“Industry On Parade was a television series created by the National Association of Manufacturers (NAM) from 1950-1960. The series consisted of weekly episodes that highlighted American manufacturing and business. Hundreds of companies and products were documented during the [program’s] decade-long run.”
This film is a collection of three episodes from the series (episodes 45, 79, and 88). The first episode, number 45 from 1951, takes viewers to the Magnus Harmonica factory in Newark, NJ (00:38). Women make toy harmonicas, concertinas, and plastic bagpipes. A man takes out the plastic reeds molded in a large machine (02:28). A woman assembles a drone of the bagpipe (03:22), and another woman attaches the bag to the drone. A young girl plays the plastic bagpipes. At a Michigan factory (05:25), men and women make furniture out of white pine. A man uses a band saw to shape a piece of pine (06:38). Another employee builds a stool called a “captain’s chair.” A man sands down a coffee table made of white pine. Women spray clear lacquer on the finished furniture. Other women sew the upholstery for the furniture. The next segment shows an aerial view of military planes sitting on an airfield (08:43). A man sprays a liquid plastic “cocoon” protective wrap on a plane. Manufacturing liquid plastic to surround and protect military equipment and other machines for storage. At the Camden, NJ factory of R.M. Hollingshead Corporation, men manufacture the liquid plastic. At the firm, men make the liquid of the cocoon. A woman on the research staff tests the tensile strength of the plastic “skin” (10:22). A man seals a 50-gallon drum of the liquid. Men peel the protective plastic skin off of a plane. In the next segment, viewers are taken to the New York Harbor, where the Green family lives in a barge and operate a floating filling station. The owner and his children fill up boats with fuel and sell boaters refreshments.
1952’s episode 79 gives viewers a bird’s-eye look at Niagara Falls and the power plant of the Niagara Mohawk Power Corporation. Inside the plant, viewers see the massive turbines turned by the rushing water and the large generators that sit atop the turbines, as well as inside the control room of the power plant (17:13). At the Security Banknote Company in Philadelphia PA (18:35), men and women print stocks and bonds. Engravings are rolled onto a steel plate (19:44). Men go into a secure room where the printing plates are stored. Sheets of stocks are printed on a printing press, and a woman inspects them for accuracy. Next, the episode shows a train and tank car at the Reichhold Chemicals plant in Detroit, MI (21:03). Inside, scientists research plastics and synthetics. A man pours a liquid into a mixer, testing new paint prototypes. A man runs a machine to process synthetic resin, which is pumped into a train tank car. The final segment of the episode shows a group of kids eagerly reaching for cookies (24:08). At the Burry Biscuit Corporation plant in Elizabeth, NJ, men dump ingredients in a large mixer (24:28). A man shovels dough into a machine that cuts and stamps the cookie dough, which then runs through a massive oven (25:54). Women box the cookies for shipping.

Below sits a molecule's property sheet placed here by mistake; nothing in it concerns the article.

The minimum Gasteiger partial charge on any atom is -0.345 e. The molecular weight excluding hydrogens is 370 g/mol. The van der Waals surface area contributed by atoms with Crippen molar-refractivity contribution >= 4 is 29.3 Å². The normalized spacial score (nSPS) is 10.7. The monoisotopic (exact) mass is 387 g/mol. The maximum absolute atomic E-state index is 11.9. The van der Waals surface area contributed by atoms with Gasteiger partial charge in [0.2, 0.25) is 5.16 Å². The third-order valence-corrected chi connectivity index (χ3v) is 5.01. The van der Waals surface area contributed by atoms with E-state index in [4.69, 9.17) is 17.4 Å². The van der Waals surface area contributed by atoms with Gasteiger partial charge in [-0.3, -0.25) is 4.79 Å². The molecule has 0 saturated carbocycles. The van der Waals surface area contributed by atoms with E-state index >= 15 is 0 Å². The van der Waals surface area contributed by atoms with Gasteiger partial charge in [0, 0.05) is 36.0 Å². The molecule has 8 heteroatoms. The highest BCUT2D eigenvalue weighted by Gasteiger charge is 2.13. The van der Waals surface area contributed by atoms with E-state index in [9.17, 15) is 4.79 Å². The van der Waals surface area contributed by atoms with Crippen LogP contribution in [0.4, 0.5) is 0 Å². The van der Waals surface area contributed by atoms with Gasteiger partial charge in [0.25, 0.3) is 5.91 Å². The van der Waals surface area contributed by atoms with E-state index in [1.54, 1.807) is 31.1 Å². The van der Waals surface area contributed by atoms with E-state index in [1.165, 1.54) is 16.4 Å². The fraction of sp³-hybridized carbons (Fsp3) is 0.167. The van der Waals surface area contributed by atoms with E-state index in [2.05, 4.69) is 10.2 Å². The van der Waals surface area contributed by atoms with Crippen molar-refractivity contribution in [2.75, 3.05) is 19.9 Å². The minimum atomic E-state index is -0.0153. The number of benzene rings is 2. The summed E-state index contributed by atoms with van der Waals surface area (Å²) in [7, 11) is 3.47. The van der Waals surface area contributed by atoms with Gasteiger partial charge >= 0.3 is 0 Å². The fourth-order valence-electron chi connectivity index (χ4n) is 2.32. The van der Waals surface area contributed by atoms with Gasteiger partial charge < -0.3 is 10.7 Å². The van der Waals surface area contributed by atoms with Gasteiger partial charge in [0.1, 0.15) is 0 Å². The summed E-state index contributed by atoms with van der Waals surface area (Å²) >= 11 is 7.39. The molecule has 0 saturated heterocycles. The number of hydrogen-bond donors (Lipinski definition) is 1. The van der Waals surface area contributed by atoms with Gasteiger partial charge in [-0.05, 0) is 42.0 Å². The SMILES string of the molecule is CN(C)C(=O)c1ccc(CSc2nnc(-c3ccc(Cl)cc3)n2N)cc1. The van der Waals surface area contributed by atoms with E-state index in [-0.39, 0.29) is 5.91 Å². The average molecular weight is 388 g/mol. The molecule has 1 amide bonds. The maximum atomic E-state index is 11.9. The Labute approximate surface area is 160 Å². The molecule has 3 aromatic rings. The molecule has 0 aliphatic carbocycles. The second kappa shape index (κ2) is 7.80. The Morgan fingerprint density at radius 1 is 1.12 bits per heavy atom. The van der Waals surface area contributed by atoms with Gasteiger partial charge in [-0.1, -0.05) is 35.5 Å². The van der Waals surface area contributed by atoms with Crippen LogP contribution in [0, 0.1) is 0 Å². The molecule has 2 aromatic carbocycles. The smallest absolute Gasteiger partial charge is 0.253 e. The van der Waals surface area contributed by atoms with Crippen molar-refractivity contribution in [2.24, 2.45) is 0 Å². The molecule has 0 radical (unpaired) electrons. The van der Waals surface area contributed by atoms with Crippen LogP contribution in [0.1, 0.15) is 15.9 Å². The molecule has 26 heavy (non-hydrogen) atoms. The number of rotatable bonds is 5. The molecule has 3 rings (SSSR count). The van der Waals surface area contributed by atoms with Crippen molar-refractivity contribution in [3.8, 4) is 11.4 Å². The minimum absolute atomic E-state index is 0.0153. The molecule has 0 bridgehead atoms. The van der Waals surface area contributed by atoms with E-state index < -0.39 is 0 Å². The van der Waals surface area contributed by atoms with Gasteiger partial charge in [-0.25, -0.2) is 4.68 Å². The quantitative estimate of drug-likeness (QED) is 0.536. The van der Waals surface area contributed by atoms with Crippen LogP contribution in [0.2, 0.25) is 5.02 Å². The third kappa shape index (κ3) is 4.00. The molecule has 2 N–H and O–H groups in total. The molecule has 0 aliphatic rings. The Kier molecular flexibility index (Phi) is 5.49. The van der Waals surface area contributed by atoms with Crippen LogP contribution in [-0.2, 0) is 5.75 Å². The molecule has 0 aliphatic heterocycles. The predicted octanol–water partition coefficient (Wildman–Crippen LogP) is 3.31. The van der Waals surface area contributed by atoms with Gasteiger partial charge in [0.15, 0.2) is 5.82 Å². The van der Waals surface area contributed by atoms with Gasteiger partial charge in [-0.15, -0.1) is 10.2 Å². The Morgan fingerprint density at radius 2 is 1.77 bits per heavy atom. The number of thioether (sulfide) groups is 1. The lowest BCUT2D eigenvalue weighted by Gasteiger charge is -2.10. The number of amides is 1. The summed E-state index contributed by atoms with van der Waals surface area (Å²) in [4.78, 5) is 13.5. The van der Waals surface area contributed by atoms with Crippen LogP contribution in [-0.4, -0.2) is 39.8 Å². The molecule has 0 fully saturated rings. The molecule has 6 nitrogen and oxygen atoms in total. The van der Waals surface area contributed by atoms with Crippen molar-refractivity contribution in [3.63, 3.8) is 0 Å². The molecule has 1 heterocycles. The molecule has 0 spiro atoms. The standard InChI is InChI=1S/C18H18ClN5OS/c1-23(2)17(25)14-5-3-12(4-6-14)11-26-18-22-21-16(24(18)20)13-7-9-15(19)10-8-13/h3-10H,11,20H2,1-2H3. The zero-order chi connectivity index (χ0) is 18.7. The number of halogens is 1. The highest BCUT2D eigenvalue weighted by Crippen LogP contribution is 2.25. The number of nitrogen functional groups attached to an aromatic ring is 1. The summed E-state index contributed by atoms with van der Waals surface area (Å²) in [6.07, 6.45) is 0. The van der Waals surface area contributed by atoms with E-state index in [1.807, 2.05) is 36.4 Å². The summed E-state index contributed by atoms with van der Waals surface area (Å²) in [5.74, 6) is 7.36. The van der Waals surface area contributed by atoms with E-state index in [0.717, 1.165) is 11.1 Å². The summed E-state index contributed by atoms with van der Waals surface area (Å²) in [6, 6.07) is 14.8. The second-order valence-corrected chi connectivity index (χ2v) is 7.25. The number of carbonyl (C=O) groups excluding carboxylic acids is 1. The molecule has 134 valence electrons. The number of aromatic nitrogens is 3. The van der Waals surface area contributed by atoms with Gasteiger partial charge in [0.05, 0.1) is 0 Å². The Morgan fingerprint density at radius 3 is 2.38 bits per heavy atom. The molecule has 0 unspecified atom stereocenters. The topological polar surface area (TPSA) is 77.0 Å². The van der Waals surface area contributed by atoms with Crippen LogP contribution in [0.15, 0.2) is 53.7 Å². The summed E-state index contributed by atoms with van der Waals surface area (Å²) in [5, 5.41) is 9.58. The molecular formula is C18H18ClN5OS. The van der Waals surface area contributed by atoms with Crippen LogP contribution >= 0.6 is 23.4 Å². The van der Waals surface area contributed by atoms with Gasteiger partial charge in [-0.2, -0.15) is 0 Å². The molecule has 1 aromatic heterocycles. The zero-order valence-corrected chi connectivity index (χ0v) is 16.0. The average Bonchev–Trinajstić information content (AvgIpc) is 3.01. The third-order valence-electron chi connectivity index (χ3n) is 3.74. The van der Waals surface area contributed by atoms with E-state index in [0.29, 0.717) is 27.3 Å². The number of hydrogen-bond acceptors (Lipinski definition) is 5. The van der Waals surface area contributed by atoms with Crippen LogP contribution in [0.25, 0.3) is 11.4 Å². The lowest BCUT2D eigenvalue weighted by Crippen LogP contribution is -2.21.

In the final episode of this set, number 88, viewers see U.S. Navy ships sailing at sea (28:13). The head of the Capitol Machine and Switch Company of Danbury, CT takes viewers on a tour of the subcontractors that he uses to build a switch for the Navy. A man and woman manufacture parts for the switch. Next, viewers go to the Hallmark Greeting Card Company’s headquarters in Kansas City (31:30), where women paint and draw images for the greeting cards. Printing plates are made from photographs. A man inspects the colors of a print. Another man demonstrates a card model; he takes it to the board for approval. In the next segment, a man shows a combustion lighter at American Clad Metals Company in Carnegie, PA (34:38). Men press steel and copper alloy sheets (35:40), then send them through a roughing mill, making the sheets thinner and longer. Men pull metal plates from a furnace, and the plates are used to make jackets for bullets (37:37). A man shows the finished bullet jackets in an office. The final segment shows a man making popcorn in his basement in Duluth, MN (39:30). The man refills a self-serve popcorn machine at a store, and a female customer soon fills a bag of popcorn.
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This film is part of the Periscope Film LLC archive, one of the largest historic military, transportation, and aviation stock footage collections in the USA. Entirely film backed, this material is available for licensing in 24p HD, 2k and 4k. For more information visit http://www.PeriscopeFilm.com